Krchnavy was appointed to the Harford County board in 2008 by then-Gov. Martin O’Malley. She served until 2015 when the present board, a hybrid of elected and appointed members, was seated. Krchnavy ran against Voskuhl in 2014 to represent greater Bel Air in District C but lost.

She said appointing a superintendent is “the single largest responsibility” of a school board member.

“The Superintendent is the person the Board appoints to implement their policies, and lead the system to success for the students, the community, and beyond,” Krchnavy wrote in a follow-up email Tuesday.

The Harford County Board of Education voted Monday evening in favor of an agreement to pay $29,00 to Maryland Association of Boards of Education, or MABE, to help with the search for a new Harford County Public Schools superintendent.

Canavan was named interim superintendent in May of 2013 and then permanent superintendent in February 2014. Her term started July 1, 2014.

The board did not use MABE before Canavan was hired, although its internal committee worked with the outside firm Ray and Associates, which “specializes in educational executive leadership searches,” according to its website.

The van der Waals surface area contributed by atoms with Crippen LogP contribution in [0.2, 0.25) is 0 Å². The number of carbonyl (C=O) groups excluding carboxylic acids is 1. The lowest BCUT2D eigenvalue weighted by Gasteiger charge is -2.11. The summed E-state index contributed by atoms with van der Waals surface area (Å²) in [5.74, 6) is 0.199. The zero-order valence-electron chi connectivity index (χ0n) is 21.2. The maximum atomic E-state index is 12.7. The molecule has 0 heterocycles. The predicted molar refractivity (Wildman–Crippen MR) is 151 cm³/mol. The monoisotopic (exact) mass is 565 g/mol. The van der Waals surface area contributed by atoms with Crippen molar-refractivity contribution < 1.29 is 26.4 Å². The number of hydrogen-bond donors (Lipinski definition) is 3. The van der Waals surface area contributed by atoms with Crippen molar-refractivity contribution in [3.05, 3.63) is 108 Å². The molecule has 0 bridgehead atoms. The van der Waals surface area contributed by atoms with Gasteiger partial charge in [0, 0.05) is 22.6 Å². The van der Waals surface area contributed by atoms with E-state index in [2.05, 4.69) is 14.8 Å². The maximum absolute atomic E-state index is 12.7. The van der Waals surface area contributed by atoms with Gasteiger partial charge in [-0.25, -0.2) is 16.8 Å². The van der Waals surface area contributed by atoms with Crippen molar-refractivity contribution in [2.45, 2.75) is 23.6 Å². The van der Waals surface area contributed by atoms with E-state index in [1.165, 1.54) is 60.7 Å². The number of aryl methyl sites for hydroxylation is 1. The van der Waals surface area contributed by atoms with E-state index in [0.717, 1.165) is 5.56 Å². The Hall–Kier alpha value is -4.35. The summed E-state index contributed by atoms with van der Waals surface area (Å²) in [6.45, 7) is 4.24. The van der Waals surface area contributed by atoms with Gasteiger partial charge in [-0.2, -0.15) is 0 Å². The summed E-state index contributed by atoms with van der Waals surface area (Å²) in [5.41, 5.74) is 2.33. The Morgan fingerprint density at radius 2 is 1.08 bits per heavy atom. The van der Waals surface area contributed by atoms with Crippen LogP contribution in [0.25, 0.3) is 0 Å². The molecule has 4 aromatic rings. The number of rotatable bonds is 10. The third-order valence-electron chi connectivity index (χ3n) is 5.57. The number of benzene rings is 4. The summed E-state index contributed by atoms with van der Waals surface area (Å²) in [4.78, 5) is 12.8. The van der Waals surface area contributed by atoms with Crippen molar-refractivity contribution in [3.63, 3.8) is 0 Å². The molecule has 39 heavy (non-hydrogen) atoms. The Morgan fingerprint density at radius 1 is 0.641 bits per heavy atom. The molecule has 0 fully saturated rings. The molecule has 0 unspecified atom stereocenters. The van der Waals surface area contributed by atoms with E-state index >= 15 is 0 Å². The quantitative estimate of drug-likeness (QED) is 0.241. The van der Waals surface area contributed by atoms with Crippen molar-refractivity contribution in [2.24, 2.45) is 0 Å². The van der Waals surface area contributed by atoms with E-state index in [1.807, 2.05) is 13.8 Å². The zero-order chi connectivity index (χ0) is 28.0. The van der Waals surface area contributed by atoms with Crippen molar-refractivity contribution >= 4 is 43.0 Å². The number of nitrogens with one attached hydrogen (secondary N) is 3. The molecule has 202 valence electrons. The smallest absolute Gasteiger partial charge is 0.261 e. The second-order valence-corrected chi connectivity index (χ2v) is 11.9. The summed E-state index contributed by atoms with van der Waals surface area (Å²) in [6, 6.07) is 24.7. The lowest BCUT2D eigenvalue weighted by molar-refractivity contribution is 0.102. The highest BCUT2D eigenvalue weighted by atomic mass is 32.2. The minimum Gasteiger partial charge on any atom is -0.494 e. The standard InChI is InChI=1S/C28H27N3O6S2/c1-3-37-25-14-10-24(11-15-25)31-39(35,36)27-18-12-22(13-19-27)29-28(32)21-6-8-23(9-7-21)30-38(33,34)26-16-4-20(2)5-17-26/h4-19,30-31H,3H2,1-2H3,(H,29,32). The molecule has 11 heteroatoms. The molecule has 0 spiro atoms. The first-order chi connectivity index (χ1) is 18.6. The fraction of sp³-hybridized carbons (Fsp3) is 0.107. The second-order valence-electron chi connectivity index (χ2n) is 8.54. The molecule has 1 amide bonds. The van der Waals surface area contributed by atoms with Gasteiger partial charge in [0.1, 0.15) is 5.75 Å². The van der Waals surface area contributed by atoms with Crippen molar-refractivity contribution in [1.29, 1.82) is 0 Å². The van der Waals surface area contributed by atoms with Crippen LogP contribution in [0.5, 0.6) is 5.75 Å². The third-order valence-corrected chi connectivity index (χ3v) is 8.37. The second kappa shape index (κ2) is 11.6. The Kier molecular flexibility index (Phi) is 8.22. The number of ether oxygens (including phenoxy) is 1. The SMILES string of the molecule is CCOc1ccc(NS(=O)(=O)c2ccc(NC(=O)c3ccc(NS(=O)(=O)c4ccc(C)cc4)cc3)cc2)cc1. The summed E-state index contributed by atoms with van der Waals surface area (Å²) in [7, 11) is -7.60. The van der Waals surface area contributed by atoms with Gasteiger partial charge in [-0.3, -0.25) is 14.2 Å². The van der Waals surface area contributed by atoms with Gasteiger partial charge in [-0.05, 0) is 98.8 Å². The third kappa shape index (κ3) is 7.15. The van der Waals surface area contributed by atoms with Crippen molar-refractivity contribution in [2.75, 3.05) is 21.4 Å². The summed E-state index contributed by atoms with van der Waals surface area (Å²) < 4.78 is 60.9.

Canavan was hired as a permanent superintendent based on her performance as interim, according to Krchnavy.

“They were pleased with Mrs. Canavan, and we voted as a full board to extend her that contact,” Krchnavy said. “She certainly showed her worth.”

Voskuhl declined to discuss his or the board’s vision for the search process ahead of the Feb. 5 meeting with MABE. That meeting, which will be in Harford County, will not be open to the public since it concerns personnel matters, he said.

Voskuhl said the public will be involved in the search. The particulars of the search, public involvement and applicant criteria will be released once “set in stone.”

“As soon as we make the decision it will be released,” he said.

Delane Lewis, founder of Together We Will-Harford County/Upper Chesapeake and a frequent speaker at school board meetings, said an ideal superintendent would be someone “who is proficient in issues of cultural diversity, restorative practices.”

“I certainly don’t think that’s the only [qualification], but I think that needs to be a factor,” Lewis said Monday.

Ryan Burbey, president of the Harford County Education Association, the Harford County Public Schools’ teachers union, said HCPS needs a superintendent with “fresh eyes and new ideas” to handle issues such as equity and cultural proficiency, staffing and budgeting, and not make budget requests that are $20 million more than what had been funded the previous year, a practice Burbey and some board members have frequently criticized.

“So we need to have a superintendent who is going to look at the budget with fresh eyes and find efficiencies so that we have a budget that's actually fundable,” Burbey said.

This story is updated from an earlier version with additional comments.